How Apple Manufacturer Foxconn Plans to Go Green

Guizhou is currently one of China’s poorest and least developed nations. But it also boasts an environment so pristine that President Xi Jinping recently joked that the region’s air should be bottled.

As a result, Taiwan’s Foxconn Technology Group, the world’s largest consumer electronics producer that employs more than a million workers in 30 industrial parks across China, has set its sight on the gorgeous expanse of Guizhou.

Foxconn, the maker of Apple’s iPad and iPhone and Hewlett-Packard servers, is building an industrial park in China’s southwest, a far cry from its massive Shenzen manufacturing base.  The company aims for the park to be state of the art in energy efficiency and environmental friendliness.  Set among karst hills on the outskirts of provincial capital Guiyang, the 500-acre park will keep roughly 70 percent of the natural vegetation undisturbed.

The park will produce smartphones and big-screen TV’s as well as house a 130,000 square meter research and development center and a 2,160 square meter big data center, all while remaining eco-friendly.  By March of 2015, the park will employ 12,000 workers and have an annual output of 35 billion yuan ($5.6 billion) according to the company’s projections.  In 2018, it plans to more than triple in acreage to employ 50,000 workers and reach 50 billion yuan in sales.

The gem in its green cost-savings model is the use of a north-south wind tunnel, already bored through one of the area’s hills.  The tunnel will cool the 12 containers of servers in Foxconn’s big data project.  Generally, 35 percent of the energy consumed to run servers goes towards air conditioners for cooling.  Foxconn aims to reduce that portion to a mere ten percent by using wind to blow over its servers and dissipate the heat they generate.

Speaking at a recent forum on environmental protection in Guiyang, Foxconn founder and CEO Terry Gou commented on the plans by saying, “We have succeeded in leveraging technology to enhance all aspects of manufacturing, and we are focusing our investments in areas that link technology with sustainable economic growth in a way that also protects the environment.”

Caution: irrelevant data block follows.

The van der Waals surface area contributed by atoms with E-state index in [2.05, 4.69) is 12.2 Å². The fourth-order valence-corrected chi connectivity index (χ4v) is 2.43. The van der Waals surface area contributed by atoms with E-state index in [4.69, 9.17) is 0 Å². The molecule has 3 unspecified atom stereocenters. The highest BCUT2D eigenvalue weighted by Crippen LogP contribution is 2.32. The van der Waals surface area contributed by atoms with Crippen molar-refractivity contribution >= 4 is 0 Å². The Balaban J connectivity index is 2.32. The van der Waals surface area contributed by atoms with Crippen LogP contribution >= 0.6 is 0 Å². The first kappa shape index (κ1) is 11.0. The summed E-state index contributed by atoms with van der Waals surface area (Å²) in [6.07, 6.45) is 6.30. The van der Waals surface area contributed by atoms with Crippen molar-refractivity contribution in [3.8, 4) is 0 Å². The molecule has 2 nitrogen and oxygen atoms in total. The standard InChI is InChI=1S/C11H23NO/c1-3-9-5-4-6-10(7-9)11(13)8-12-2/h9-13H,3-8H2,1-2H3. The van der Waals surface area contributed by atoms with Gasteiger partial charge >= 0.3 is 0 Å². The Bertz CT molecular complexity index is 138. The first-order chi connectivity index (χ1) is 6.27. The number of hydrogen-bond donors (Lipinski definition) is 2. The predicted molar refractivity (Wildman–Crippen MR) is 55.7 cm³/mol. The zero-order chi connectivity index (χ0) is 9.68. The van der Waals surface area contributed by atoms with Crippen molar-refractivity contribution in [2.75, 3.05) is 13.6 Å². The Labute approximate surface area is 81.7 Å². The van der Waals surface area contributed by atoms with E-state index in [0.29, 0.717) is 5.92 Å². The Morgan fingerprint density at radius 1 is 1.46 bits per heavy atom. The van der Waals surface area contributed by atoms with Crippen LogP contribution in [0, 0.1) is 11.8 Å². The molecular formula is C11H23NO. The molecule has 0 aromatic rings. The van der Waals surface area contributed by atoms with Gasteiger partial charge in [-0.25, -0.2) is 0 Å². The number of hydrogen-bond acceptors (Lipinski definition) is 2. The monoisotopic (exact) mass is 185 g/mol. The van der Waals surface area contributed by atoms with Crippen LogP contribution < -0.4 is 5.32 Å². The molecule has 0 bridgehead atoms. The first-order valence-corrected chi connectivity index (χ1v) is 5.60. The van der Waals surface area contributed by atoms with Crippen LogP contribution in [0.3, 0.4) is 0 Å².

Construction will include close to 100 percent recycled steel in the zone’s buildings.  In order to reduce energy use while operating, the company will install its own patented heat-reflective laminated glass for all windows.  For outdoor lighting, it will install “intelligent” street lamps of its own design, which rely on solar panels for energy and are equipped with sensors that are able to determine traffic load and weather conditions and can adjust the strength of the light to eliminate unnecessary usage.

The company has also taken steps to change how its smartphones will be manufactured in the region, with a focus on cutting energy and water use as well as reducing the paint and chemicals needed in production.  Foxconn will use a special mold process that ensures that less than one percent of the paint is wasted, significantly reducing the amount of chemical fumes released into the air.  Additionally, they will replace the traditional film used in smartphone screens with a new carbon nanotube film that requires 80 percent less energy to produce and cuts water use to near zero.

Like many manufacturers, Foxconn is facing pressure from its customers to ensure that its production process has fewer environmental costs.  At a press conference held earlier this month in Guiyang, Gou stated, “In the past, people thought being green would increase costs or lower efficiency. That is not the case. This industrial park represents a new model for growth: green and responsible.”

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